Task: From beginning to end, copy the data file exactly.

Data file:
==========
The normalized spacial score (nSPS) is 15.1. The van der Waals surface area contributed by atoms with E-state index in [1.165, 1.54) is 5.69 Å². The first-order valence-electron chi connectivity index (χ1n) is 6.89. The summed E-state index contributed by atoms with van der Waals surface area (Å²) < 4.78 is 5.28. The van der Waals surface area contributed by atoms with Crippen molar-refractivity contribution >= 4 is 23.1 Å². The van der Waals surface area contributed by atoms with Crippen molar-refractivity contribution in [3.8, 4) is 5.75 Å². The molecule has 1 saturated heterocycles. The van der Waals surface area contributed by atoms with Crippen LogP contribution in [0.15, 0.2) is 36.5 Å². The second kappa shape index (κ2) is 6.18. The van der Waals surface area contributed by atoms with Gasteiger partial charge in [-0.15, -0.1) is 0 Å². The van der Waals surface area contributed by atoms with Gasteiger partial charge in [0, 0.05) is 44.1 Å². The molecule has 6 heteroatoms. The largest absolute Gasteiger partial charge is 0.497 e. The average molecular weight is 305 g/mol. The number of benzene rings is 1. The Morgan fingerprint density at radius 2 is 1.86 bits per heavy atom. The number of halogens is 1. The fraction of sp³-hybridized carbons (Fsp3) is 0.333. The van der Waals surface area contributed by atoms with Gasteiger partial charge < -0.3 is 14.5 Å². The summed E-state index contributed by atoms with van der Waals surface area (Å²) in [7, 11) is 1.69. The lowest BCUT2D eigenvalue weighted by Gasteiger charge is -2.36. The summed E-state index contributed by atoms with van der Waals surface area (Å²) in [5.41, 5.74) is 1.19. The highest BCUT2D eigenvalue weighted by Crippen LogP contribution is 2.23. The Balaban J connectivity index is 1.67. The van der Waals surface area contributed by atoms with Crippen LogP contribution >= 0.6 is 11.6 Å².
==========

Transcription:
The normalized spacial score (nSPS) is 15.1. The van der Waals surface area contributed by atoms with E-state index in [1.165, 1.54) is 5.69 Å². The first-order valence-electron chi connectivity index (χ1n) is 6.89. The summed E-state index contributed by atoms with van der Waals surface area (Å²) < 4.78 is 5.28. The van der Waals surface area contributed by atoms with Crippen molar-refractivity contribution >= 4 is 23.1 Å². The van der Waals surface area contributed by atoms with Crippen molar-refractivity contribution in [3.8, 4) is 5.75 Å². The molecule has 1 saturated heterocycles. The van der Waals surface area contributed by atoms with Crippen LogP contribution in [0.15, 0.2) is 36.5 Å². The second kappa shape index (κ2) is 6.18. The van der Waals surface area contributed by atoms with Gasteiger partial charge in [-0.15, -0.1) is 0 Å². The van der Waals surface area contributed by atoms with Gasteiger partial charge in [0, 0.05) is 44.1 Å². The molecule has 6 heteroatoms. The largest absolute Gasteiger partial charge is 0.497 e. The average molecular weight is 305 g/mol. The number of benzene rings is 1. The Morgan fingerprint density at radius 2 is 1.86 bits per heavy atom. The number of halogens is 1. The fraction of sp³-hybridized carbons (Fsp3) is 0.333. The van der Waals surface area contributed by atoms with Gasteiger partial charge < -0.3 is 14.5 Å². The summed E-state index contributed by atoms with van der Waals surface area (Å²) in [7, 11) is 1.69. The lowest BCUT2D eigenvalue weighted by Gasteiger charge is -2.36. The summed E-state index contributed by atoms with van der Waals surface area (Å²) in [5.41, 5.74) is 1.19. The highest BCUT2D eigenvalue weighted by Crippen LogP contribution is 2.23. The Balaban J connectivity index is 1.67. The van der Waals surface area contributed by atoms with Crippen LogP contribution >= 0.6 is 11.6 Å².